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About Life Support

Life support replaces or supports a failing body organ. In treatable or curable conditions, life support is temporary until the body can resume its normal function. Treatment may ease suffering, restore functioning or improve a patient’s quality of life.

Putting a loved one on life support is a difficult and personal decision. It is important that you talk with his or her doctor about the risks and benefits. In situations where a cure may not be possible, life support may cause suffering and pain, and this may lessen a person’s quality of life.

Commonly Used Life Support Terms

Cardiopulmonary Resuscitation (CPR): CPR is an attempt to restart the heart and breathing when the heart has stopped beating and a person has stopped breathing. Resuscitation typically continues until the heart is beating on its own and the patient is either breathing on their own or artificial breathing has been established.

Do Not Resuscitate (DNR): After consideration by the patient or the patient’s decision maker and discussion with the doctor, a decision may be made to “do not attempt to resuscitate.” DNR is the compassionate choice that may be appropriate for some patients. Overall care of the patient continues to alleviate suffering and provide the best quality of life. Once the doctor has written a DNR order in the patient’s record, no further resuscitative efforts will be done.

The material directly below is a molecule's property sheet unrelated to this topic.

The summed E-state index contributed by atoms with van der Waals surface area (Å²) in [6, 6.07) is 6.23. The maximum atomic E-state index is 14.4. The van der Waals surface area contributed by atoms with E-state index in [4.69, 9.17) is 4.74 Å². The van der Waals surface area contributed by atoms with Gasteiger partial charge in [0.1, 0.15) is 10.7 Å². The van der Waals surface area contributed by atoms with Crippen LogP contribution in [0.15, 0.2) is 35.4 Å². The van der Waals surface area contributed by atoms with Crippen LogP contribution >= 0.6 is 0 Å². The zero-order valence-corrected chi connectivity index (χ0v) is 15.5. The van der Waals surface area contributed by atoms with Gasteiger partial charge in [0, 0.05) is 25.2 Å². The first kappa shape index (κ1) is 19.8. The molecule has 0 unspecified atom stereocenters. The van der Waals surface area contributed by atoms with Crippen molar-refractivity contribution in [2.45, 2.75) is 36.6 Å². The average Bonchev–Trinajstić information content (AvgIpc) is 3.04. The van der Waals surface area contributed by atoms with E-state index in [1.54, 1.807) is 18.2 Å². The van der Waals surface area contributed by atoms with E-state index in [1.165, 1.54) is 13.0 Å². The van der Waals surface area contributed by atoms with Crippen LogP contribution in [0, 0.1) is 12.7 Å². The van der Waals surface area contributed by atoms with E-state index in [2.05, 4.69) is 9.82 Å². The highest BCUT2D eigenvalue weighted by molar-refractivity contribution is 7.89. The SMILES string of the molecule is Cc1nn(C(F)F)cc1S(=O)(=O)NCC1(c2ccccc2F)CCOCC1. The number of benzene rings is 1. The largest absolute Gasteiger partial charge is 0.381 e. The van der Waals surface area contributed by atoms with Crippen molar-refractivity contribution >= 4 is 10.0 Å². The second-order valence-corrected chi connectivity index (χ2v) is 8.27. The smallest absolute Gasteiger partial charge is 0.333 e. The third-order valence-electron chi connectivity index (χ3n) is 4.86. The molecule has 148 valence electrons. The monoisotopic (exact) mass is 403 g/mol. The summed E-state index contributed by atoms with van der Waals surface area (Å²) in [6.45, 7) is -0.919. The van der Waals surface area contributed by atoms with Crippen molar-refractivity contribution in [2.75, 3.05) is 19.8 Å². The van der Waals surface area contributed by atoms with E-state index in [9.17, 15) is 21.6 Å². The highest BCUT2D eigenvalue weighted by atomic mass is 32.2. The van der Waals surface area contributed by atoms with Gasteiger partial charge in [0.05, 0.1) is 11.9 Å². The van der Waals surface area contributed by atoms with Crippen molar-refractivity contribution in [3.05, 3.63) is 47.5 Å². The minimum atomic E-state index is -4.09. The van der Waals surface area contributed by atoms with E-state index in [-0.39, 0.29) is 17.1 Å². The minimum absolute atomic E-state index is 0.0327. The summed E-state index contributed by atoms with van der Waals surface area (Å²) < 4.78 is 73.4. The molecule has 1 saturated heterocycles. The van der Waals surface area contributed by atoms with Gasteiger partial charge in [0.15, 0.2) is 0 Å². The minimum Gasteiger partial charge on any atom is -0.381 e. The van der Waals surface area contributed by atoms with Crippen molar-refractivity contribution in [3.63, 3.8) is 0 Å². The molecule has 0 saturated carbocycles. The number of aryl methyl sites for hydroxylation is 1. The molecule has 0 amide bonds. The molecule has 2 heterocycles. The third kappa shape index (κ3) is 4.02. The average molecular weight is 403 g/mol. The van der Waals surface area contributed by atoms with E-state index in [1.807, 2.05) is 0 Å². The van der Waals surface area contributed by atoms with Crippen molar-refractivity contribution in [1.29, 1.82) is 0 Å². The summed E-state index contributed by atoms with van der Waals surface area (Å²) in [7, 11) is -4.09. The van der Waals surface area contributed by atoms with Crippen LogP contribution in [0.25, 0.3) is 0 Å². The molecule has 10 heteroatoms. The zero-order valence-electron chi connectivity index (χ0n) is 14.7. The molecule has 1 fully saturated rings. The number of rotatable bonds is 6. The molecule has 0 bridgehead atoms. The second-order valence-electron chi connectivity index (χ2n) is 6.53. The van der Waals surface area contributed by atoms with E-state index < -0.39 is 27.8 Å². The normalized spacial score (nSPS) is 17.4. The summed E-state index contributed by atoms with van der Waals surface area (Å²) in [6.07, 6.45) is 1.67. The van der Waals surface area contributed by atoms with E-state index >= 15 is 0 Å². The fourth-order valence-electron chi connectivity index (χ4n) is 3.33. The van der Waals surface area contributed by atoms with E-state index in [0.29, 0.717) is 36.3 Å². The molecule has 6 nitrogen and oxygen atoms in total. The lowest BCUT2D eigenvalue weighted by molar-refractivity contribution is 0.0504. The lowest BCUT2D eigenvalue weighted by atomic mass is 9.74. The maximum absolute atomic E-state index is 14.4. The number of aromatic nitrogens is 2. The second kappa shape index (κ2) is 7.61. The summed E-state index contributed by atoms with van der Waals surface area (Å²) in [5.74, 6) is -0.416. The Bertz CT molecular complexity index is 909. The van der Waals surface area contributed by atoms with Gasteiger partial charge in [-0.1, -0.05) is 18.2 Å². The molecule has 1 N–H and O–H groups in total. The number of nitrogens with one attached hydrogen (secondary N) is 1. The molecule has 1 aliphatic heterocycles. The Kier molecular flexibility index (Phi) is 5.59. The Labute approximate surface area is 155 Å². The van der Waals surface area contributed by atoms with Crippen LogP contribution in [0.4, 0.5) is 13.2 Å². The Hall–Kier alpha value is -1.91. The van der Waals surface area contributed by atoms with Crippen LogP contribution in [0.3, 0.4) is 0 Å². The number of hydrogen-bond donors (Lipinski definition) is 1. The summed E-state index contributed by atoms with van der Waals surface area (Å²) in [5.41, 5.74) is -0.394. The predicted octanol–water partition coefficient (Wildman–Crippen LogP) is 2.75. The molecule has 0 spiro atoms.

Comfort Care and Hospice: There may come a point when restoring a patient to health is not possible. A “comfort care” plan, or hospice care, refocuses on goals of care for the patient so that quality of life is provided by relieving suffering, controlling pain and maintaining the patient’s dignity.

Palliative Care: The goals of palliative care are to alleviate physical, emotional, and spiritual suffering and provide patients with the best quality of life. The patient’s multidisciplinary support team may include doctors, nurses, social workers, therapists, and counselors who work to relieve symptoms like pain, anxiety, shortness of breath, nausea and vomiting.

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